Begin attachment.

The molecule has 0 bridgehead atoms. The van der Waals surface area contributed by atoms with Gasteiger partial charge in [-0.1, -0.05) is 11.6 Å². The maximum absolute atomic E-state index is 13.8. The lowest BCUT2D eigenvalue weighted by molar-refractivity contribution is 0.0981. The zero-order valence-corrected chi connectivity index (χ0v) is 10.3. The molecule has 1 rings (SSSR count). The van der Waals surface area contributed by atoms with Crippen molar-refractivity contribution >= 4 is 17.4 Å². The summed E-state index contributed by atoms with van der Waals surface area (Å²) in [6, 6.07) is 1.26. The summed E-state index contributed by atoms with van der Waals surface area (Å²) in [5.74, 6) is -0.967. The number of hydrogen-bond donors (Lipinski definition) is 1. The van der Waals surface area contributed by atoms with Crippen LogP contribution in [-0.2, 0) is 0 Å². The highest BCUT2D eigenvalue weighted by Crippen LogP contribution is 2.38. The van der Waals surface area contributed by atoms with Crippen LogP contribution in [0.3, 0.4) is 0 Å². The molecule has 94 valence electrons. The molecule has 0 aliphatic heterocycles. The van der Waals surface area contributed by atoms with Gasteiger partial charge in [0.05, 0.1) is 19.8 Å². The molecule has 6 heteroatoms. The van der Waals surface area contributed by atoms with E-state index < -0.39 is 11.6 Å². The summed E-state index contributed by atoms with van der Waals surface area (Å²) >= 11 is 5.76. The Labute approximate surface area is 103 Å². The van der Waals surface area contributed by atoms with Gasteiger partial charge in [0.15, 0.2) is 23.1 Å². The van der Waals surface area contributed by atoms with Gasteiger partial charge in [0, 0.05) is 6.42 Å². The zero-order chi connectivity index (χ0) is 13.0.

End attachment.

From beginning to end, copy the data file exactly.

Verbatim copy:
The molecule has 0 bridgehead atoms. The van der Waals surface area contributed by atoms with Gasteiger partial charge in [-0.1, -0.05) is 11.6 Å². The maximum absolute atomic E-state index is 13.8. The lowest BCUT2D eigenvalue weighted by molar-refractivity contribution is 0.0981. The zero-order valence-corrected chi connectivity index (χ0v) is 10.3. The molecule has 1 rings (SSSR count). The van der Waals surface area contributed by atoms with Crippen molar-refractivity contribution >= 4 is 17.4 Å². The summed E-state index contributed by atoms with van der Waals surface area (Å²) in [6, 6.07) is 1.26. The summed E-state index contributed by atoms with van der Waals surface area (Å²) in [5.74, 6) is -0.967. The number of hydrogen-bond donors (Lipinski definition) is 1. The van der Waals surface area contributed by atoms with Crippen LogP contribution in [-0.2, 0) is 0 Å². The highest BCUT2D eigenvalue weighted by Crippen LogP contribution is 2.38. The van der Waals surface area contributed by atoms with Crippen LogP contribution in [0.3, 0.4) is 0 Å². The molecule has 94 valence electrons. The molecule has 0 aliphatic heterocycles. The van der Waals surface area contributed by atoms with Gasteiger partial charge in [0.05, 0.1) is 19.8 Å². The molecule has 6 heteroatoms. The van der Waals surface area contributed by atoms with E-state index < -0.39 is 11.6 Å². The summed E-state index contributed by atoms with van der Waals surface area (Å²) >= 11 is 5.76. The Labute approximate surface area is 103 Å². The van der Waals surface area contributed by atoms with Gasteiger partial charge in [0.15, 0.2) is 23.1 Å². The van der Waals surface area contributed by atoms with Gasteiger partial charge in [0, 0.05) is 6.42 Å². The zero-order chi connectivity index (χ0) is 13.0.